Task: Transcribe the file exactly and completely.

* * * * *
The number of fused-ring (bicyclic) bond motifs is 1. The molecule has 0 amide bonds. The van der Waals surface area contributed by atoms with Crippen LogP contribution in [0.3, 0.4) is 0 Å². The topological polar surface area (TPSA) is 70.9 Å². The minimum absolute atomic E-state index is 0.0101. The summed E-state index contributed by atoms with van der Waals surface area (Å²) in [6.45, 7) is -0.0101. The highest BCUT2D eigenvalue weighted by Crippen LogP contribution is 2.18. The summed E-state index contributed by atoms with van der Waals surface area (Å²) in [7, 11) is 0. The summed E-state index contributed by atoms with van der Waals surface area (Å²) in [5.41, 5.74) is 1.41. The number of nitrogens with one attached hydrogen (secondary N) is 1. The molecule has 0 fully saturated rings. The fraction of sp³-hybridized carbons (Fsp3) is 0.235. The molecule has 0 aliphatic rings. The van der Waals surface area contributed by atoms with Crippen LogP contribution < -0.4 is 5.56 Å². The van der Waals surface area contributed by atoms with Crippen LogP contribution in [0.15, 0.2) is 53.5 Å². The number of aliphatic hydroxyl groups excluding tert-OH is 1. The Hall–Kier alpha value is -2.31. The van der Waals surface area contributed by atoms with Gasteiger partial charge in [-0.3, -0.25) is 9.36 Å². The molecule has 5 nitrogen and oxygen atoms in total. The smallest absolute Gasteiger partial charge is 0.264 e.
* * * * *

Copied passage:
The number of fused-ring (bicyclic) bond motifs is 1. The molecule has 0 amide bonds. The van der Waals surface area contributed by atoms with Crippen LogP contribution in [0.3, 0.4) is 0 Å². The topological polar surface area (TPSA) is 70.9 Å². The minimum absolute atomic E-state index is 0.0101. The summed E-state index contributed by atoms with van der Waals surface area (Å²) in [6.45, 7) is -0.0101. The highest BCUT2D eigenvalue weighted by Crippen LogP contribution is 2.18. The summed E-state index contributed by atoms with van der Waals surface area (Å²) in [7, 11) is 0. The summed E-state index contributed by atoms with van der Waals surface area (Å²) in [5.41, 5.74) is 1.41. The number of nitrogens with one attached hydrogen (secondary N) is 1. The molecule has 0 fully saturated rings. The fraction of sp³-hybridized carbons (Fsp3) is 0.235. The molecule has 0 aliphatic rings. The van der Waals surface area contributed by atoms with Crippen LogP contribution < -0.4 is 5.56 Å². The van der Waals surface area contributed by atoms with Crippen LogP contribution in [0.15, 0.2) is 53.5 Å². The number of aliphatic hydroxyl groups excluding tert-OH is 1. The Hall–Kier alpha value is -2.31. The van der Waals surface area contributed by atoms with Gasteiger partial charge in [-0.3, -0.25) is 9.36 Å². The molecule has 5 nitrogen and oxygen atoms in total. The smallest absolute Gasteiger partial charge is 0.264 e.